You learn nothing by thinking. You only gain knowledge via observation and input. With no input, there is no learning. By thinking, you can work with stuff you already know to try to make more sense of it, but you learn nothing at all. Sure, you can go over memories by thinking, but those memories will be there whether you think about them or not.
Summary is that most thinking, at least the kind I do, is not only a waste of time. It’s actually harmful. Meditation is just about shutting off your mind your mind for a bit.
I have found it very helpful for OCD. It also works great for concentration. When I meditate while listening to talk radio broadcasts, I follow the broadcast a lot better because my mind wanders less. Anyone could benefit from this. You don’t need to have an anxiety disorder diagnosis.

Some Cognitive-Behavioral Techniques For OCD Patients and People in General

I have OCD, but I don’t talk about it much on here because no one wants to hear about it, understandably. If you want to know what it is, check out Wikipedia. I am a “pure O” obsessional. That is, I have no compulsions. Instead, my mind just goes around in idiotic circles a lot of the time, and I worry about all sorts of stupid shit. I also spend a lot of time trying not to think about various things, or trying to stop unwanted thoughts that keep popping into my head.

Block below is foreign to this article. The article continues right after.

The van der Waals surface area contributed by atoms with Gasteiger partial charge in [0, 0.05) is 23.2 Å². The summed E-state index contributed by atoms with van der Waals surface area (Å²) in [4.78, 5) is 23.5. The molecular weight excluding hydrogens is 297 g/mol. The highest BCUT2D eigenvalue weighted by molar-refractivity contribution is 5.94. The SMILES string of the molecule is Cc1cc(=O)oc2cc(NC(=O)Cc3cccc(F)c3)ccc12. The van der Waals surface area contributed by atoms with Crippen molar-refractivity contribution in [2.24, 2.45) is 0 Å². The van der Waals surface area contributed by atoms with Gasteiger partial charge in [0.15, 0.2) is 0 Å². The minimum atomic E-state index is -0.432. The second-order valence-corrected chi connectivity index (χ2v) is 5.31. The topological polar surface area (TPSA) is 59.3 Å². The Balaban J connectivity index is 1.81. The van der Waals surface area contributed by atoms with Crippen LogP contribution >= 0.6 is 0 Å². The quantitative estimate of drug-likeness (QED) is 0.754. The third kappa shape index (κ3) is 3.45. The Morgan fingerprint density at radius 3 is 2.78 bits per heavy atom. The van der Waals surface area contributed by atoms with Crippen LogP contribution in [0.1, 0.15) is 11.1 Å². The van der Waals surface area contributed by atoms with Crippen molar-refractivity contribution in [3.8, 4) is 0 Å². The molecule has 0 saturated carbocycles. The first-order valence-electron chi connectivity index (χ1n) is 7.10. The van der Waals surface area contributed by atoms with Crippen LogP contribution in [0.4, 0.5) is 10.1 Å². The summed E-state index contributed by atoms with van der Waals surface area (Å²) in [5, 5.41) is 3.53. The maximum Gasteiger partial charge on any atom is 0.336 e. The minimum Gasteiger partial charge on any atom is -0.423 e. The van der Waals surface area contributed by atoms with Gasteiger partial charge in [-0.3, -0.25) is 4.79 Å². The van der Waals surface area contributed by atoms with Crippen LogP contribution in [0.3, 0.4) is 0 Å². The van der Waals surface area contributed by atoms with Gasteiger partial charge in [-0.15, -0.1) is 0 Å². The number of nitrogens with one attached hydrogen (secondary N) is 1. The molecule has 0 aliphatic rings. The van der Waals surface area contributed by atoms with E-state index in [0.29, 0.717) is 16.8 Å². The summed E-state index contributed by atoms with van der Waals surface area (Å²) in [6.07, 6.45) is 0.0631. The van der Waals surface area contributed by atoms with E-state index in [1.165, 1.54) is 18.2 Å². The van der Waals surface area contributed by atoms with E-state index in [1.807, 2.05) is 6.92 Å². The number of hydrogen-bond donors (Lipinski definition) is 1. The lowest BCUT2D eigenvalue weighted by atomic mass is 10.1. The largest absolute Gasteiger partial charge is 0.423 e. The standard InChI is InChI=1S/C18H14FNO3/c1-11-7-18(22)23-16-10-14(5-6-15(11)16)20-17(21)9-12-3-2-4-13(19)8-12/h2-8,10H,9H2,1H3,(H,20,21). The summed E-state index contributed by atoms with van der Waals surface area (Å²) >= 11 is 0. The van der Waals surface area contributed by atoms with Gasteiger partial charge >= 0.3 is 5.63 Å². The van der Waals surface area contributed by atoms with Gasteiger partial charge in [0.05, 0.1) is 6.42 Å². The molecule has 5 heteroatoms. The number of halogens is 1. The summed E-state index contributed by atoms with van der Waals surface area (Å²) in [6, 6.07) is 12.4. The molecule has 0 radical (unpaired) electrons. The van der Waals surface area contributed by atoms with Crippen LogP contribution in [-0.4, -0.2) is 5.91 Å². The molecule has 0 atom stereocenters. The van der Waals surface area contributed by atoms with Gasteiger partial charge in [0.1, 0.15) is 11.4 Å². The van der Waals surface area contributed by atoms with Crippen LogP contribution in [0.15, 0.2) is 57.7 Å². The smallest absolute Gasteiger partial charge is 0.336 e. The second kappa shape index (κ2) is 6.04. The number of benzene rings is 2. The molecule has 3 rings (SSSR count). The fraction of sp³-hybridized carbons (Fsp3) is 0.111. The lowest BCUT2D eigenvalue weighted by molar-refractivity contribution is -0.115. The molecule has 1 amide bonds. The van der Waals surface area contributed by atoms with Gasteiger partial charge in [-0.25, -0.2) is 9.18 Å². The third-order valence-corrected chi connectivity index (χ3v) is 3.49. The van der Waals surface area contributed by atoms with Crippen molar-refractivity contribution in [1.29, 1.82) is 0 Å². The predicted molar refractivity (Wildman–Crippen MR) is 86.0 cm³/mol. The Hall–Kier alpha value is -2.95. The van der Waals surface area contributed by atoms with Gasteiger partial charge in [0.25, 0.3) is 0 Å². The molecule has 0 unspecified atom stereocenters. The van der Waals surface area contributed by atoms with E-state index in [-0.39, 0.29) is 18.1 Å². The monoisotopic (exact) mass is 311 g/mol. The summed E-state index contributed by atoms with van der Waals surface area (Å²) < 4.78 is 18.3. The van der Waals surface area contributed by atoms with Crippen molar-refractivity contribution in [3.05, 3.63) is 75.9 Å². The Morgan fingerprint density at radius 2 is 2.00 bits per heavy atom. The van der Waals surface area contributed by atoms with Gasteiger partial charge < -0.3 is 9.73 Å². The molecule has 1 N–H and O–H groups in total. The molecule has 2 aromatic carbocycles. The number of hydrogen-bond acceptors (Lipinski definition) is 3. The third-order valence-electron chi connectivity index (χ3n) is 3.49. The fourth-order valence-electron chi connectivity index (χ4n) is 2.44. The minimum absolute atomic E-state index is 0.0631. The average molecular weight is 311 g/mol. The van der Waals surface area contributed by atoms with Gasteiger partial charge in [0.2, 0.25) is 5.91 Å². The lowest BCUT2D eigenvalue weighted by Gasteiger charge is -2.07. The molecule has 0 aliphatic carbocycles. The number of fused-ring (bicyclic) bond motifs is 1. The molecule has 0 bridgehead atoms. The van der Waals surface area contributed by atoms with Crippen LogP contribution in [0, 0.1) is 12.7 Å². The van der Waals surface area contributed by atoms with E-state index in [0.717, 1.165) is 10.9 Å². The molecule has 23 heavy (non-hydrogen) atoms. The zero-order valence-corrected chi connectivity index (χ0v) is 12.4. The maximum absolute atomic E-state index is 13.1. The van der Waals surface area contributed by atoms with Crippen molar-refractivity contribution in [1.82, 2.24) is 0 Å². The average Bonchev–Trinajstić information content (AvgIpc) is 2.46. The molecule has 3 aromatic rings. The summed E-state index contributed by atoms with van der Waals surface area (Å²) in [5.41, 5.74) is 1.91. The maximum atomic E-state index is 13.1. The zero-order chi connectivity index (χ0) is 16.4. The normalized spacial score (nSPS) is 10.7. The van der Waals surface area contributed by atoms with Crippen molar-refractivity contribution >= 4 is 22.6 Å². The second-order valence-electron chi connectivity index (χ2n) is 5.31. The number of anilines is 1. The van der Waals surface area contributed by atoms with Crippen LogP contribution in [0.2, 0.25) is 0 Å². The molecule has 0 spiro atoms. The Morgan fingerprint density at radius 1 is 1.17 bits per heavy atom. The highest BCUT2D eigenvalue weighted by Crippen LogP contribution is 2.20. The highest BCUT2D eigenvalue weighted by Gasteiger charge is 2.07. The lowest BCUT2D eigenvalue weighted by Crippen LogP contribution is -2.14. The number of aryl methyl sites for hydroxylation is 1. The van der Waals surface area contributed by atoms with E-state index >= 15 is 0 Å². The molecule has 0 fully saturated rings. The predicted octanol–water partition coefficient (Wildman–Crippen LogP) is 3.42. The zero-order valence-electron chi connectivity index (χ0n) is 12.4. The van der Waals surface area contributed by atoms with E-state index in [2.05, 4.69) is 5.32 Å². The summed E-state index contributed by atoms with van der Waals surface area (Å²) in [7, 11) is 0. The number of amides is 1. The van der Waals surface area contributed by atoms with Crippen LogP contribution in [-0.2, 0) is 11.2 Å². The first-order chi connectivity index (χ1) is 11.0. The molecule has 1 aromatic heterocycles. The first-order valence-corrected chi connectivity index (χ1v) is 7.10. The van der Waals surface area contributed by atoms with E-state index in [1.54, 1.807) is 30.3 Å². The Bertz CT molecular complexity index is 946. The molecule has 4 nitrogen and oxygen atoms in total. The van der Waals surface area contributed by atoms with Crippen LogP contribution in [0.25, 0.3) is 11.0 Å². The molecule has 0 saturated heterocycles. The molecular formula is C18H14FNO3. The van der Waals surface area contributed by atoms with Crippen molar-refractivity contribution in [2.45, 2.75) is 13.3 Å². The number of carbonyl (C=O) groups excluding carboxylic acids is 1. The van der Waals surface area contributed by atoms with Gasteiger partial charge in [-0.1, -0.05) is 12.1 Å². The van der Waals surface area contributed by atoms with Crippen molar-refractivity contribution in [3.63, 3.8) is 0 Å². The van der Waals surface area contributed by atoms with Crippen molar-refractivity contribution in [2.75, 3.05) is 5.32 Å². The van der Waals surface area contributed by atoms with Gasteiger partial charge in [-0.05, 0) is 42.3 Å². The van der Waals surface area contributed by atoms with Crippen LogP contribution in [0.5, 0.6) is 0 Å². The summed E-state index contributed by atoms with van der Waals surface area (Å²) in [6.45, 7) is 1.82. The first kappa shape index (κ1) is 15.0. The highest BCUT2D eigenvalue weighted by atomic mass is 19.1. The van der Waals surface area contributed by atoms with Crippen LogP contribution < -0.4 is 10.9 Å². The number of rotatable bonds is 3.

Personally, I have found that cognitive techniques don’t work very well unless I am good and medicated on a good OCD drug. I take an SSRI called Lexapro, but there are many others out there. In general, you need an SSRI. SSRI’s sort of suck, but so does OCD! Pick your poison. If x dose does not work, you may need to go higher.
Non-SSRI antidepressants, Lithium and Depakote, and antipsychotics are generally useless for OCD. I don’t think anti-anxiety drugs like Ativan and the Valium type benzodiazepines work very well either.
Many if not most psychiatrists and psychologists do not understand this illness very well. I have a number of patients who I work with online, and they are always getting misdiagnosed by docs. Typically misdiagnoses are anxiety and depression, or simply no diagnosis at all.